The spring of 1992 will remain one of the most devastating seasons in memory for Korean Americans across the country. We were unable to prevent the loss of thousands of small family-owned enterprises to racial bigotry, economic desperation, media panic and political ignorance. With the passage of time, things have changed, but without consolation or relief.
Korean Americans have paid the price all racial and ethnic minorities in the United States eventually must pay. "Sa-l-Gu" (4-29) commemorates those who sacrificed their lives so the message of our permanence in this society could be delivered. What impact did the 1992 implosion in Los Angeles have on Korean Americans?
Korean Americans in Los Angeles experienced a brief moment of unity. Some 40,000 people from all parts of Southern California gathered at Ardmore Park the week after order was restored during 1992, in the city of Los Angeles. A march which took its course through the area known as Koreatown was moving, unified, strong and defined. The message was clear: Korean Americans in Los Angeles (along with many others), from all walks of life, will come together to ensure the suffering inflicted upon thousands of innocent families will be eased. We have failed.
As one among many who could see the reasons why Korean families were hit especially hard in 1992, I was both saddened and enraged at the circumstances facing Los Angeles and newcomer Korean families, in particular. The reasons for the destruction among Korean-owned businesses were immediately apparent, and research since that time has confirmed the crisis was the result of an explosive situation created by a downturn in the economy, high unemployment, a lack of public trust in the police department, the general neglect of the infrastructure of Los Angeles, a lack of representation in the media, a lack of appreciation for the changing demographics of the city, and political leadership that failed to see the value in playing a facilitating role in resolving intense community conflicts in Los Angeles.
Korean Americans received the brunt of community resentment and destruction because of several additional factors: failure to be informed about events and circumstances beyond the Korean community (like the trial of Rodney G. King and the shooting of Latasha Harlins by Soon Ja Du), failure to pay attention to developing business customs and practices that are culturally appropriate to the communities being served, ignoring race relations and the tremendous impact it has on people who live in diverse communities like Los Angeles, and forgetting that material wealth is little more than an illusion.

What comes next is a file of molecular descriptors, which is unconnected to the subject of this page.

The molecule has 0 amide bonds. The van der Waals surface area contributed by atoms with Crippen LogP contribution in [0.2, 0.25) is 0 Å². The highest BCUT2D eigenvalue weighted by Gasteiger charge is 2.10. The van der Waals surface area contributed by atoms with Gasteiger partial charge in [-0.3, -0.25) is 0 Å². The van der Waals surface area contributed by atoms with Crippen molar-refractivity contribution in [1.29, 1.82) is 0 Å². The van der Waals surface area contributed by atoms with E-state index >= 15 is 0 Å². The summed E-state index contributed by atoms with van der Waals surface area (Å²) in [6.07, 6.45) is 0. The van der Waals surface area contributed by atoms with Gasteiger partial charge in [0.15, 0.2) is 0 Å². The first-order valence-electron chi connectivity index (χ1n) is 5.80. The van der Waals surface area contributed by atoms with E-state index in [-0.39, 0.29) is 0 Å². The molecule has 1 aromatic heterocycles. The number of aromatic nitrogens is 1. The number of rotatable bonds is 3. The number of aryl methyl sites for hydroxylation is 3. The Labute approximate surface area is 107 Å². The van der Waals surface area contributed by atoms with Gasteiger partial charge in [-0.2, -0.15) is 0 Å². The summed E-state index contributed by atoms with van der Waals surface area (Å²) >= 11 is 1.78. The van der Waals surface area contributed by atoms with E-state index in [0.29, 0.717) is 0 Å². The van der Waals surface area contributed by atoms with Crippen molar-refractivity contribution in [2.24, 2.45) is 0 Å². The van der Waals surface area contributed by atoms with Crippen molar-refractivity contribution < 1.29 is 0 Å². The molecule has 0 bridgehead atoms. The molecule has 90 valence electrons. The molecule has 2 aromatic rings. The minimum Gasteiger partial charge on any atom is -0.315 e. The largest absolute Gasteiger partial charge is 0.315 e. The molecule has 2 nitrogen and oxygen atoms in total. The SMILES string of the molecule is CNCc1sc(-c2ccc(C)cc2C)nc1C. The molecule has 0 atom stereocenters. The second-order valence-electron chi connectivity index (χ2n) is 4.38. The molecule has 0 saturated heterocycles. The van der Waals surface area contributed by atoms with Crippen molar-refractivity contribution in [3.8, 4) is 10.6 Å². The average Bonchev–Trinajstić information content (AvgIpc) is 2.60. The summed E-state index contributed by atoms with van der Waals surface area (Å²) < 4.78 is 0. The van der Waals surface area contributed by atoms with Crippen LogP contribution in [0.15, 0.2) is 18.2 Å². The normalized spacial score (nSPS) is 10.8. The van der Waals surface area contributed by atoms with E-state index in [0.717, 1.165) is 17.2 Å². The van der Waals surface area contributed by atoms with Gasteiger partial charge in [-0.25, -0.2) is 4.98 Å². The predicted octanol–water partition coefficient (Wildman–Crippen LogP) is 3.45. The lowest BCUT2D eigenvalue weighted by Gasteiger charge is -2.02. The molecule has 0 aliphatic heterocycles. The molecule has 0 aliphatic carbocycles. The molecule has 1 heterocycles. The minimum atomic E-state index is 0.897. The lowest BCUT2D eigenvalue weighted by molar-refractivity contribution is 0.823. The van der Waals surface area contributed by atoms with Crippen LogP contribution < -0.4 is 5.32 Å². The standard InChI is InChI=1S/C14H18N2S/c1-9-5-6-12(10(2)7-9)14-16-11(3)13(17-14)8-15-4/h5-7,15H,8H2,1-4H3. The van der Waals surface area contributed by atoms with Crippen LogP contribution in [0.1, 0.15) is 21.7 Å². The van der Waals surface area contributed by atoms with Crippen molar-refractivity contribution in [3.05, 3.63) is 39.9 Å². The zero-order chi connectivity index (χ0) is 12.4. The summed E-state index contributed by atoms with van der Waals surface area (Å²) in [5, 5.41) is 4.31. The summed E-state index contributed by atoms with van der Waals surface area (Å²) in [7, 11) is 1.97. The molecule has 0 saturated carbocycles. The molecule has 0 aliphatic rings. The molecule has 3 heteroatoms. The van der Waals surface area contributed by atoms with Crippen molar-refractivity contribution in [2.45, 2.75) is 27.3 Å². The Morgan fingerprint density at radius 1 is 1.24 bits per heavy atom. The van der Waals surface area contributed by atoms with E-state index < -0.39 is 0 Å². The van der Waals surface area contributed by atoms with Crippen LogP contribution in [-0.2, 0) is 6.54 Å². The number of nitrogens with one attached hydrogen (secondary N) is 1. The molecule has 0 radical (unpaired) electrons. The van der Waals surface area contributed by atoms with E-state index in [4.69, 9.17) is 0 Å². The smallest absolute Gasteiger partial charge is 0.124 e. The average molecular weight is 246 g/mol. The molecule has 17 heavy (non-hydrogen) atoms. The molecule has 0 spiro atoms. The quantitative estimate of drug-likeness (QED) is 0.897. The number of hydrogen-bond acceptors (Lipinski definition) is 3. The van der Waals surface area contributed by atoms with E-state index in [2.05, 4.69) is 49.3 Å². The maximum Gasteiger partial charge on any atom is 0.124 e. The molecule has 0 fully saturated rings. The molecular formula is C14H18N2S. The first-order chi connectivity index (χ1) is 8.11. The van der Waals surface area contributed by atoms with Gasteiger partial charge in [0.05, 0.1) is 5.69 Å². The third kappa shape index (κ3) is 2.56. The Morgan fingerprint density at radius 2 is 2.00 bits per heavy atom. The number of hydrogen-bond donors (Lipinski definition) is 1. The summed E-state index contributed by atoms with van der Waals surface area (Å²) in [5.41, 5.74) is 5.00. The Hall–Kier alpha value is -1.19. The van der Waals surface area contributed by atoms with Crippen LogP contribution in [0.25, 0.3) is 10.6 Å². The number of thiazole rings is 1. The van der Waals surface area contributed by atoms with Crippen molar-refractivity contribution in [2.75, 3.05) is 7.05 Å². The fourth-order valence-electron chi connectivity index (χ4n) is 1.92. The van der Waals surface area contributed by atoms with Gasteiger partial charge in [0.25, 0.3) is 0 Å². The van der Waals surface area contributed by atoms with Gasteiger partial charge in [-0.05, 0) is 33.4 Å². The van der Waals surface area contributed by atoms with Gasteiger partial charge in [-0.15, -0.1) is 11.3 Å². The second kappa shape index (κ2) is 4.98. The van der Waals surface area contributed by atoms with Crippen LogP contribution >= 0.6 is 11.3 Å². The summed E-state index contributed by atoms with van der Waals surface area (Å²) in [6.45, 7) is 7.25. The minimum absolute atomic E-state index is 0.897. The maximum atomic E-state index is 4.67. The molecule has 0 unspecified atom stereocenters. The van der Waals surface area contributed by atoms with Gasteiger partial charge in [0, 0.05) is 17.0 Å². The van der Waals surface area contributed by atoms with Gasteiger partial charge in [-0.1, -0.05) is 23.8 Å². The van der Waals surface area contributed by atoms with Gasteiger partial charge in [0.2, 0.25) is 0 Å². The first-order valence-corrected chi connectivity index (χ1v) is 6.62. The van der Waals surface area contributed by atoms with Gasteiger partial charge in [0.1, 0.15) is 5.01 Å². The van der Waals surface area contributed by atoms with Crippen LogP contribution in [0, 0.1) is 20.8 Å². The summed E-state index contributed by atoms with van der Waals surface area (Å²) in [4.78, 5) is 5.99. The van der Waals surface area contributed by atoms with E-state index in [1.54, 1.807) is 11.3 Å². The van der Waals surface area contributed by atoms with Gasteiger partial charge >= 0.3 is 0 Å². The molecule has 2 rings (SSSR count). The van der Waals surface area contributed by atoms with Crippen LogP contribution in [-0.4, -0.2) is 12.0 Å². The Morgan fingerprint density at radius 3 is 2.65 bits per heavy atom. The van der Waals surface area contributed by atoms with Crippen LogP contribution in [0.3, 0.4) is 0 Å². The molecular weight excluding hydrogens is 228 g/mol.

Korean Americans realize organizing is extremely difficult. But we also recognize that all communities experience similar difficulties because of political factionalism, inter-generational factionalism, apathy and petty jealousies. We know the Korean American community is no different from others, we just know more of the details and the personalities within our community.
Many of us in the second generation believe there are a new set of progressive principles which must be adopted in our efforts to go forward as Korean Americans with a new vision. Those principles emphasize concepts of inclusiveness rather than exclusiveness, compassion rather than criticism, and a constant push toward social change for justice--not just for Korean Americans but for all people.
[Much has been written and studied, but] the data will never capture the daily struggles encountered by families who were affected by the riots. For example, how can we ever document the unique problems which arise when language barriers, cultural barriers, community disunity and anti-immigrant hatred provide the backdrop for trying to rebuild a small family-owned business? Who will want to help the newcomers who arrived after April 1992 and unknowingly invested in businesses previously owned by other Koreans looking for a way out? Where will we find counselors and resources to deal with those families who have problems with their children because of the trauma?
Korean Americans in Los Angeles have been trying for five years to be heard so some of the problems which surfaced in the aftermath of losses suffered in 1992 might be resolved. We are still struggling as a community to articulate the values that will guide us.